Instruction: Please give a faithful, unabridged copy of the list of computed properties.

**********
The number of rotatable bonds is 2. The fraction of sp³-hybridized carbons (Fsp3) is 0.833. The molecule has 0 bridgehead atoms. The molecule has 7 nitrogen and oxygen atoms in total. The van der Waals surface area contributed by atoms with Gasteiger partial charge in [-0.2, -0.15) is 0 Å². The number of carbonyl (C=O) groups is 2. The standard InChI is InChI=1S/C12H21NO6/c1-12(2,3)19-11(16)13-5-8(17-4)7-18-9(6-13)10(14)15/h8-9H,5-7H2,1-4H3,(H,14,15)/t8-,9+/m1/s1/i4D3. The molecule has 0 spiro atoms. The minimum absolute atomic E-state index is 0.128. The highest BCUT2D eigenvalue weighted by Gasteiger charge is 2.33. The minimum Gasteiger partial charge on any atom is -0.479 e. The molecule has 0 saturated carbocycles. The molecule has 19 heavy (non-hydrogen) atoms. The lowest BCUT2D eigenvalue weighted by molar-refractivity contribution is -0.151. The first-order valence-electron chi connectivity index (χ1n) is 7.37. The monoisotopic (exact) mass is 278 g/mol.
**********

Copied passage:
The number of rotatable bonds is 2. The fraction of sp³-hybridized carbons (Fsp3) is 0.833. The molecule has 0 bridgehead atoms. The molecule has 7 nitrogen and oxygen atoms in total. The van der Waals surface area contributed by atoms with Gasteiger partial charge in [-0.2, -0.15) is 0 Å². The number of carbonyl (C=O) groups is 2. The standard InChI is InChI=1S/C12H21NO6/c1-12(2,3)19-11(16)13-5-8(17-4)7-18-9(6-13)10(14)15/h8-9H,5-7H2,1-4H3,(H,14,15)/t8-,9+/m1/s1/i4D3. The molecule has 0 spiro atoms. The minimum absolute atomic E-state index is 0.128. The highest BCUT2D eigenvalue weighted by Gasteiger charge is 2.33. The minimum Gasteiger partial charge on any atom is -0.479 e. The molecule has 0 saturated carbocycles. The molecule has 19 heavy (non-hydrogen) atoms. The lowest BCUT2D eigenvalue weighted by molar-refractivity contribution is -0.151. The first-order valence-electron chi connectivity index (χ1n) is 7.37. The monoisotopic (exact) mass is 278 g/mol.